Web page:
1) We went to war with Iraq to fight terrorists – there were no terrorist’s connections with Iraq and ben Laden - - who’s he? 2) We went to war with Iraq to rid Iraq of their “weapons of mass destruction” and track down those nasty mobile weapons units – there were none. 3) The rhetoric then changed to state that we went to war in Iraq to liberate the Iraq people-- this new line was supported by a mass production of car bumper stickers that offended my aesthetic sensibilities nonstop. 4) The rhetoric was then even widened to suggest that we went to war with Iraq to spread freedom and democracy in the Middle East—more bumper stickers were produced and my aesthetic sensibilities continued to be attacked.This is a small and incomplete list—however, it should be enough to remind us of the progression of events. Furthermore, we can call this aspect the “lines on the table” as we have all seen, heard and realized these little facts. For the “read between the lines” I would like to point your attention to an interesting transaction that has occurred with this administration’s defensive protests as of late. First, on Veterans Day, G.W. Bush defensively reacted against the Democrats maneuvering, which I must say was refreshing maneuvering, to finish the second half of the report on how and why we got into this war in the first place. He accused people criticizing the war of “rewriting history” and then proceeded to whine a lot. G.W. Bush whining is not a pretty sight. This also occurred during investigations into an offshoot company of Halliburton which is accused of, basically, ripping Iraq off for millions. Furthermore, this is occurring when Libby has stepped down after being indicted. Not to mention the lobbyist incitement, several investigations into key republicans and, sigh, the list just goes on and on. G.W. Bush seemed to lay low after his Veterans Day speech and instead has let good ole’ Cheney take the stand—in a safe place of reception—a conservative think-tank where his wife, the ex-soft porn writer, is a fellow. He too is accusing folks of rewriting history. He is also using the tired old protest that by protesting and criticizing the war we are not supporting our troops. Next, we have the fear tactics—yes, those again—God how our administration likes to use the good ole fear card. But the problem is—Americans are tired of the fear card—and it is a lot like Chicken Little when the “terror alert” is constantly raised and nothing happens. Yet, our borders are still unprotected and airport security is a bloody joke. And with all these weaknesses, if a terrorist wanted to attack us on our own soil—they probably still could! Yet, Cheney is still beating the old fear drum and, at the American Enterprise Institute, he said:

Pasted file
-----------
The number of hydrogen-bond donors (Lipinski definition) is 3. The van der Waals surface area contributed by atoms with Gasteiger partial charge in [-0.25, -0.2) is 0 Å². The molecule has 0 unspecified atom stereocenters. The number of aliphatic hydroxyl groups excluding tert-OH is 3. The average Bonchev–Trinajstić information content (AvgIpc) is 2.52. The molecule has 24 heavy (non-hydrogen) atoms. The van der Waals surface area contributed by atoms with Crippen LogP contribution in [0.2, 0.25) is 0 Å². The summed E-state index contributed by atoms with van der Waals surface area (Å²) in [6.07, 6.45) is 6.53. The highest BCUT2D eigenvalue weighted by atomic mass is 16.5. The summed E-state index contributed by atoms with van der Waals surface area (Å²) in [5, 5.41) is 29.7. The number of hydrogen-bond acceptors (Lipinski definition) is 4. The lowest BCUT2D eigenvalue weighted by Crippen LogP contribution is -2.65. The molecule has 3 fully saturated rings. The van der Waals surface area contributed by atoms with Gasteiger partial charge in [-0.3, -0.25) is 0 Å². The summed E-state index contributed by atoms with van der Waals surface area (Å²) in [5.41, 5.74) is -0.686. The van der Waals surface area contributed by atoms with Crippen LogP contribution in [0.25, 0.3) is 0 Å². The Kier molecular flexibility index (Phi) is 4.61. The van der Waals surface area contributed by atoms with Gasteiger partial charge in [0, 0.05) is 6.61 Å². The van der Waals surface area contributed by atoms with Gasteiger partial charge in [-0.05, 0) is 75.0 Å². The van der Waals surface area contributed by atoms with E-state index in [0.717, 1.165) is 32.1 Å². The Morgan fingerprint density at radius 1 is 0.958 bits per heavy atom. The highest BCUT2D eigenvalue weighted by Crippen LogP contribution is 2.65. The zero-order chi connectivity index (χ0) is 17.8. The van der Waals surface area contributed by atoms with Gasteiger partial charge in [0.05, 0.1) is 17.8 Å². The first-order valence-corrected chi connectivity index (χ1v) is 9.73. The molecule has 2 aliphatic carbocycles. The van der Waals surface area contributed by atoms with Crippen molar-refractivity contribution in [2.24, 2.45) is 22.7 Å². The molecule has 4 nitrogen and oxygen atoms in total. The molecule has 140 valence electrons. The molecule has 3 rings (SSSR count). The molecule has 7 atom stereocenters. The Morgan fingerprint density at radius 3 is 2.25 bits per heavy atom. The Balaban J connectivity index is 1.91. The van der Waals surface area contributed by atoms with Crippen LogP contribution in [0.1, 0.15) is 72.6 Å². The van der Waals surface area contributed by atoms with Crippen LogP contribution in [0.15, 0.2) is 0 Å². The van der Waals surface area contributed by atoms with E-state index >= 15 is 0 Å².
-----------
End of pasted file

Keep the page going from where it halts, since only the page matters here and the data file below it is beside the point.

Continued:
"The terrorists believe that by controlling an entire country," he said, "they will be able to target and overthrow other governments in the region, and to establish a radical Islamic empire that encompasses a region from Spain, across North Africa, through the Middle East and South Asia, all the way to Indonesia. They have made clear, as well, their ultimate ambitions: to arm themselves with weapons of mass destruction, to destroy Israel, to intimidate all Western countries and to cause mass death in the United States."This little quote is the most interesting aspect of the “protest too much” declaration. The bottom line is that, if you read between the lines, the administration (from Reagan on) is not really concerned about terrorism or weapons of mass destruction but about unilateral global imperialism of US interests hence the list of nations in this quote. There is a reason why when countries are “helped” or “reconstructed” that they are “helped” and “reconstructed” through U.S. multinational corporations along with U.S. sanctioned loans from the World Bank, as well as the U.S.—loans many of these countries can never pay back and, it was intended that way—it is nice to have a debtor in your back pocket. If the U.S. government can control the major oil supply, or at least have controlling interests, then the interests of imperialism can be realized. However, as seen with the resent failure of the Latin American Free Trade Agreement, our hold on these nations are falling off quickly. The protesting by our administration right now is a protest and a defense against loosing the game of power. Everywhere the house of cards is starting to fold, not only on a global scale, but also on the local front. How can I say this? Well, besides the news and the around the cooler talk, I have noticed an interesting phenomena among my young students as of late. Living in West Palm (very conservative) and being a TA at FAU, I normally get papers from my students declaring how perfect the U.S. government is and how they know best so we should never protest and just support the actions of our government. This is not, dear reader, an overstatement. Yet, this last round of papers sported a different story. Whereas two years ago, and last year, I would only have one or two students questioning the intentions of our government, this time around I had only two students professing absolute support and devotion. If this is happening in West Palm Beach, where conservative students tend to spout their parents political beliefs—then something is indeed changing.